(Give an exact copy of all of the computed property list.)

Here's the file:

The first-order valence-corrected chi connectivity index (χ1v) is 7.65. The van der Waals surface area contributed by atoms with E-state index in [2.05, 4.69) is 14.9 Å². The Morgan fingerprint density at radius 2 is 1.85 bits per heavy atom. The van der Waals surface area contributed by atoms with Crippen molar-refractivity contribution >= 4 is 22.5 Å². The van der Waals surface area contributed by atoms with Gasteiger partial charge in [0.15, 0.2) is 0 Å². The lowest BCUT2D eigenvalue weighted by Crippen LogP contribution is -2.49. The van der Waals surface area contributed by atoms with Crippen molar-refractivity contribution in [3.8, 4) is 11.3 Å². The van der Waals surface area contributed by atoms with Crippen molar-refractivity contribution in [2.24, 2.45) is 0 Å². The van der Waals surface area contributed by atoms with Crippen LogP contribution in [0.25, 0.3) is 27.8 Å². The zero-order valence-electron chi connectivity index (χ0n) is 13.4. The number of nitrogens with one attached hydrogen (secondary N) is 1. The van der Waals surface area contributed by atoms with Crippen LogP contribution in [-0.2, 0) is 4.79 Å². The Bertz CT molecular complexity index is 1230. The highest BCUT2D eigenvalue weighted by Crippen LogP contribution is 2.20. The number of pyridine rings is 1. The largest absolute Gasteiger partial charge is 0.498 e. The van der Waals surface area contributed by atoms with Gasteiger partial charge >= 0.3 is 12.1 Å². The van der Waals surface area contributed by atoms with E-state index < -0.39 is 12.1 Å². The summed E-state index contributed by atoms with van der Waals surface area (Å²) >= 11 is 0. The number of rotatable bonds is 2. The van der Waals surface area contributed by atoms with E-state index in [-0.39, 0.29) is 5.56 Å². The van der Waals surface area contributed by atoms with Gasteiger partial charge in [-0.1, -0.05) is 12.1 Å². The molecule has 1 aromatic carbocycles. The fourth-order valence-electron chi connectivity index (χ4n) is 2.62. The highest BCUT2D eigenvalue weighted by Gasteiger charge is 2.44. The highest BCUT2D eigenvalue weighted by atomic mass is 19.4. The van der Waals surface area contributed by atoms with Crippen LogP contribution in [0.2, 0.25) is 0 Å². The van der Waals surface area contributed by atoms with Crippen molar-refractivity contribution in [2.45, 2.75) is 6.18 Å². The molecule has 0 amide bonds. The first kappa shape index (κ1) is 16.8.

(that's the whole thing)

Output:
The first-order valence-corrected chi connectivity index (χ1v) is 7.65. The van der Waals surface area contributed by atoms with E-state index in [2.05, 4.69) is 14.9 Å². The Morgan fingerprint density at radius 2 is 1.85 bits per heavy atom. The van der Waals surface area contributed by atoms with Crippen molar-refractivity contribution >= 4 is 22.5 Å². The van der Waals surface area contributed by atoms with Gasteiger partial charge in [0.15, 0.2) is 0 Å². The lowest BCUT2D eigenvalue weighted by Crippen LogP contribution is -2.49. The van der Waals surface area contributed by atoms with Crippen molar-refractivity contribution in [3.8, 4) is 11.3 Å². The van der Waals surface area contributed by atoms with Crippen molar-refractivity contribution in [2.24, 2.45) is 0 Å². The van der Waals surface area contributed by atoms with Crippen LogP contribution in [0.25, 0.3) is 27.8 Å². The zero-order valence-electron chi connectivity index (χ0n) is 13.4. The number of nitrogens with one attached hydrogen (secondary N) is 1. The van der Waals surface area contributed by atoms with Crippen LogP contribution in [-0.2, 0) is 4.79 Å². The Bertz CT molecular complexity index is 1230. The highest BCUT2D eigenvalue weighted by Crippen LogP contribution is 2.20. The number of pyridine rings is 1. The largest absolute Gasteiger partial charge is 0.498 e. The van der Waals surface area contributed by atoms with Gasteiger partial charge >= 0.3 is 12.1 Å². The van der Waals surface area contributed by atoms with E-state index < -0.39 is 12.1 Å². The summed E-state index contributed by atoms with van der Waals surface area (Å²) >= 11 is 0. The number of rotatable bonds is 2. The van der Waals surface area contributed by atoms with E-state index in [-0.39, 0.29) is 5.56 Å². The van der Waals surface area contributed by atoms with Gasteiger partial charge in [-0.1, -0.05) is 12.1 Å². The molecule has 1 aromatic carbocycles. The fourth-order valence-electron chi connectivity index (χ4n) is 2.62. The highest BCUT2D eigenvalue weighted by Gasteiger charge is 2.44. The highest BCUT2D eigenvalue weighted by atomic mass is 19.4. The van der Waals surface area contributed by atoms with Crippen LogP contribution in [0.2, 0.25) is 0 Å². The van der Waals surface area contributed by atoms with Crippen molar-refractivity contribution in [2.45, 2.75) is 6.18 Å². The molecule has 0 amide bonds. The first kappa shape index (κ1) is 16.8.